Seattle votes to affirm commitment to immigrants, push back on federal orders

The city established funds to help immigrant families with programs such as the Office of Immigrant and Refugee Affairs Citizenship Workshop, held on Jan. 20 . (Photo by Alabastro Photography, courtesy OIRA)

To applause and to a standing ovation, the Seattle City Council unanimously passed a “Welcoming City” resolution on Monday, which includes policies that push back on President Donald Trump’s executive orders targeting sanctuary cities and undocumented immigrants.

Last week, Trump signed an executive order that targeted cities with “sanctuary policies,” which would include Seattle, and threatened to pull funding from cities that do not cooperate with U.S. Immigration and Customs Enforcement.

“We recommit to standing shoulder-to-shoulder with those who may be targeted by the Trump Administration and reject his attempts to bully us into abandoning our values of inclusion and opportunity,” said resolution sponsor Councilmember Lorena Gonzalez in a prepared statement on Monday. “Today, City Council stood as one to affirm that the City of Seattle is a welcoming city and we will do whatever necessary to keep it that way.”

Mayor Ed Murray agreed.

“We must ensure we stand united to protect communities targeted by hate and discrimination. This resolution sends a clear message that the city is an ally of all residents no matter their nationality, faith, gender, sexual orientation, or immigration status,” he said in a prepared statement.

Two months ago, Murray signed an Executive Order that prohibited city employees to ask residents about their immigration status. The city also set aside $250,000 to address the needs of undocumented immigrant students enrolled in Seattle Public Schools and their families. That money has helped pay for events including the Jan. 20 immigration legal clinic organized for 1,000 immigrants.

Items in Monday’s resolution include:

  • A review of the potential policy and financial impacts of new federal initiatives on city departments;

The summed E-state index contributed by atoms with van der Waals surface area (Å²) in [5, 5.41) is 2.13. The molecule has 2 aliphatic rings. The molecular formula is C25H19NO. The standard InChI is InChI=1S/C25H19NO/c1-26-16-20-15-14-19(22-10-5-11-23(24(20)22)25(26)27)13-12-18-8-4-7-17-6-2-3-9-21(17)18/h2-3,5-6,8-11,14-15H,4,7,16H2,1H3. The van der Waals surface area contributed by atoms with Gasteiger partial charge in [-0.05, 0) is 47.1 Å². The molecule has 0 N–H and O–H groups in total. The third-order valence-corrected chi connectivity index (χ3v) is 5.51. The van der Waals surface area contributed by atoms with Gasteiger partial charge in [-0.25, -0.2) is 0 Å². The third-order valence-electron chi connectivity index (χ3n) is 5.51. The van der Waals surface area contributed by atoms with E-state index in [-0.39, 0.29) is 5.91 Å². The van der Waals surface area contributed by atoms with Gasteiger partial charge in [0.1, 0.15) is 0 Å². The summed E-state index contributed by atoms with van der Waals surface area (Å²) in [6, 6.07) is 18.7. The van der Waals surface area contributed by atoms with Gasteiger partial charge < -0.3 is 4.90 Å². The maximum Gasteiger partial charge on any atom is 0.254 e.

• A “rapid response” legal team specifically to respond to federal orders;
  • A Legal Defense Fund for immigrants and refugees;
  • A public awareness campaign around hate speech and crimes;
  • Plans for the money set aside to help refugee and immigrant families in the Seattle Public Schools;
  • Working with immigrant and refugee community stakeholders and community-based organizations;
  • Sharing knowledge and information about the city’s efforts with other local jurisdictions;
  • A requirement that all city grant recipients to be informed of the city’s policy against asking or collecting information on immigration status.

Immigration attorney Elaine Fordyce testified before vote that protections for immigrants are necessary to make sure that all people are willing to get the help that they need to stay safe.

“I met with another client this morning who said, ‘I don’t know who I should ask for help because my boyfriend keeps threatening to have me deported,’ ” she said. “These types of things have always been part of my job but they seem more unsettling now because I am not sure, I cant give a firm answer.”

“Just last week one of my coworkers was the target of racial insults getting off the bus and unfortunately this has become a very common occurrence after this election season,” said Casa Latina Executive Director Marcos Martinez who attended the meeting.

“Normally we would not need this kind of resolution because we would all assume that we all agree that all people are created equal,” he said. “But unfortunately, the recent election season and the last year couple of years has unleashed and empowered a level of hate that we have not seen in this country.”

Share on Facebook0Tweet about this on TwitterEmail this to someone

1 Comment

Leave a Reply

Your email address will not be published. Required fields are marked *